1. Travelling doesn’t need to be costly.
These days, travelling abroad isn’t a pastime activity meant for the wealthy. Today, the market is brimming with very convenient travel packages and train/bus/plane tickets. Furthermore, there are hitch-hiking and couch-surfing, limitless chances that amalgamate work/studying and travel, and many funded programs. All of these prospects are available for you to take hold of them. Just ensure that you aren’t lazy when it comes to doing your requisite paperwork and research.
2. You get the opportunity of learning without even trying.
Most people find it difficult to remember some specific facts from a book they’ve read concerning a particular museum/place/famous establishment. Conversely, it is considerably easy for the same information to stick to your mind when you learn them first-hand on the ground. Your memory of the place will be more vivid when you relate to your own experiences, and that’s exactly what travelling brings to the table.
3. You interact with different people.
This is among the top benefits of travelling abroad. I honestly believe that a person can learn a lot from persons belonging to different religions, cultures, and nationalities, and nothing is comparable to fostering friendships across borders. You’ll be surprised at the different ways you can get chatting with people when you’re abroad, from standing next to someone in a queue in a cafe or speaking to someone on a cruise along the Kinabatangan river. What’s more, nothing beats going to another country and already having somebody there you can count on to show you the ropes just like a local.
4. You can practice or learn a new language.t
As a scholar of languages so to speak, I believe that the best way of learning a new language or speaking it articulately is to reside amongst natives and make use of the language regularly. As they say, when it comes to languages – you either make use of it or lose them. I don’t see any need for someone taking the time to learn a language for several years and not getting the chance to use it practically.
5. You learn to navigate in a new environment.
Once you are able to move around with ease, it will be easier for you to acclimatise to the local regulations regardless of your location. You get past cultural shocks, not to mention how easy it will be for you when you return to your motherland and what was a series of complex procedures before becomes a walk in the park.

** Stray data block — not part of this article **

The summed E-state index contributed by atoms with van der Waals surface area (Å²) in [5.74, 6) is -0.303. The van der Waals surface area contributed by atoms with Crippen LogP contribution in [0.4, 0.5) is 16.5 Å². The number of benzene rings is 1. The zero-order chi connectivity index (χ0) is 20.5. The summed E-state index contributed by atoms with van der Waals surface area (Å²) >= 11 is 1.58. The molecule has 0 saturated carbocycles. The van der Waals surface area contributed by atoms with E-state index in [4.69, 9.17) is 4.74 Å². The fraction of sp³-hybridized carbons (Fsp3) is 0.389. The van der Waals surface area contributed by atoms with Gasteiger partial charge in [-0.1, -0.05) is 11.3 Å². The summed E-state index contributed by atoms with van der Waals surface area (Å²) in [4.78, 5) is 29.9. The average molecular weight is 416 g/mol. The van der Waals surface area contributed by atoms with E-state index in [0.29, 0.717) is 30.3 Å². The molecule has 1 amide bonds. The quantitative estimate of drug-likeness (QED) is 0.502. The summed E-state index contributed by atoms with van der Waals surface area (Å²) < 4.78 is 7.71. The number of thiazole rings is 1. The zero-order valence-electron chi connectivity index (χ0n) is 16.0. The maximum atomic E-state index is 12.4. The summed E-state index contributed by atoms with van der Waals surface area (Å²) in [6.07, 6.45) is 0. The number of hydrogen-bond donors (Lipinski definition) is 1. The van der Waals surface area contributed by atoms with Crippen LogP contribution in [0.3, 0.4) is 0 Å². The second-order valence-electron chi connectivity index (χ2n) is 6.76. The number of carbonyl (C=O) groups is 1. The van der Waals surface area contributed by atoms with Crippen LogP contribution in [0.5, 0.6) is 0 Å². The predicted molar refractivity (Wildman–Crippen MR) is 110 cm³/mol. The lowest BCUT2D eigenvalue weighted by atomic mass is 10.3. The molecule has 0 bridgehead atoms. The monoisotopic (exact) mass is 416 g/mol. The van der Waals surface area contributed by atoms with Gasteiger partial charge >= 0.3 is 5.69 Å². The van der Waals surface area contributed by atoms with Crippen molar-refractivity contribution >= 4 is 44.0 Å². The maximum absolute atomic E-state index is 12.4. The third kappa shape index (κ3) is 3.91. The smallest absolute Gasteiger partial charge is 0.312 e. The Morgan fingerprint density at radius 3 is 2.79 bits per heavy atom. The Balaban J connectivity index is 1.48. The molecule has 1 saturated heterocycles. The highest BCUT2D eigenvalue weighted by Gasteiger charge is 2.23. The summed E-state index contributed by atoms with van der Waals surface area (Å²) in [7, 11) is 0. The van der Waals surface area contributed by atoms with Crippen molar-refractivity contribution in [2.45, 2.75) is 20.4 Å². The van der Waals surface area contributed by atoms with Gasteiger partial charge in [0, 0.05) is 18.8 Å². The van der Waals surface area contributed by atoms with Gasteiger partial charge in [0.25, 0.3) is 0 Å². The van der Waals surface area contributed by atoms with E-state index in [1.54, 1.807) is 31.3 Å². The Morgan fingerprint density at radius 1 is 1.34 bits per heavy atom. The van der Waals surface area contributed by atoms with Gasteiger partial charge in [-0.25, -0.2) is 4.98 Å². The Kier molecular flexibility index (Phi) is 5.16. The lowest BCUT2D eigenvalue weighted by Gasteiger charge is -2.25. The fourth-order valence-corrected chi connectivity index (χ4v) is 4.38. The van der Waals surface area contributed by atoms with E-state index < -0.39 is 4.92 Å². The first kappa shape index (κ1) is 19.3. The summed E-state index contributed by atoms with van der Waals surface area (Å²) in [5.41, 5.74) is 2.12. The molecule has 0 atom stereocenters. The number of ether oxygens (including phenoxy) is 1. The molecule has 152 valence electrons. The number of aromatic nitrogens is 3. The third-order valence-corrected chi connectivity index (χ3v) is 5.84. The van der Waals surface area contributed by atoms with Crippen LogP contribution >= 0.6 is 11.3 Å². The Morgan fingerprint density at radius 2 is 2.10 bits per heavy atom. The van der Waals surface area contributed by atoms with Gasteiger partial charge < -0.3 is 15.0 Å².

6. You are more likely to do things you wouldn’t normally do at home.
Bungee jumping, mountain climbing, extreme sports? Why not. Activities that previously appeared too difficult, scary or go against some biases back at home turn out to be things you can seriously consider when you travel abroad. You’ll likely find yourself more inclined to take the risks and don’t think too much about the possible repercussions. When it comes down to it, you’ll have taken that experience off your to-do list and feel more invigorated than ever.
7. You develop and become a better version of yourself.
I purposefully left this reason for last since it is the deepest reason to travel abroad of them all, and defines an alteration that comes to light over the period spent travelling to various places abroad. The more you experience and view different places, the more it will dawn on you how large the world is and what it has to offer. From there, you’ll begin to concentrate on the things that matter in your life and stop fretting over little failures that happen in your life. You start being more positive and stop taking life too seriously.